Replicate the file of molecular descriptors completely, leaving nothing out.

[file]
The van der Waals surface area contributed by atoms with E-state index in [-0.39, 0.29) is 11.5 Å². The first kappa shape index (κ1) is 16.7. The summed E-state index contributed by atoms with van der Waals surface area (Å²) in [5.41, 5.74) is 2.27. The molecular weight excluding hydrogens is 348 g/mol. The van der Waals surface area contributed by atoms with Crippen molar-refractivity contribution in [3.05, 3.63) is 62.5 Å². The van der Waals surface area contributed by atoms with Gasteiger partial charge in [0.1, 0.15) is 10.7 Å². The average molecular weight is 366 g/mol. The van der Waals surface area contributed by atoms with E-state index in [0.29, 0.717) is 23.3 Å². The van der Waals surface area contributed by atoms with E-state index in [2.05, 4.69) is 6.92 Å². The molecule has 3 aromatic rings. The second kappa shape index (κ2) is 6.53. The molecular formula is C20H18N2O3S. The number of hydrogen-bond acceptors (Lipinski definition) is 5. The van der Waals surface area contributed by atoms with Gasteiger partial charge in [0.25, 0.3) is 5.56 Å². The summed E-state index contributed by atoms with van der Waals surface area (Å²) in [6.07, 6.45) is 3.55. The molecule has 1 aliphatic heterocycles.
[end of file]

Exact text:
The van der Waals surface area contributed by atoms with E-state index in [-0.39, 0.29) is 11.5 Å². The first kappa shape index (κ1) is 16.7. The summed E-state index contributed by atoms with van der Waals surface area (Å²) in [5.41, 5.74) is 2.27. The molecular weight excluding hydrogens is 348 g/mol. The van der Waals surface area contributed by atoms with Crippen molar-refractivity contribution in [3.05, 3.63) is 62.5 Å². The van der Waals surface area contributed by atoms with Gasteiger partial charge in [0.1, 0.15) is 10.7 Å². The average molecular weight is 366 g/mol. The van der Waals surface area contributed by atoms with E-state index in [0.29, 0.717) is 23.3 Å². The van der Waals surface area contributed by atoms with E-state index in [2.05, 4.69) is 6.92 Å². The molecule has 3 aromatic rings. The second kappa shape index (κ2) is 6.53. The molecular formula is C20H18N2O3S. The number of hydrogen-bond acceptors (Lipinski definition) is 5. The van der Waals surface area contributed by atoms with Gasteiger partial charge in [0.25, 0.3) is 5.56 Å². The summed E-state index contributed by atoms with van der Waals surface area (Å²) in [6.07, 6.45) is 3.55. The molecule has 1 aliphatic heterocycles.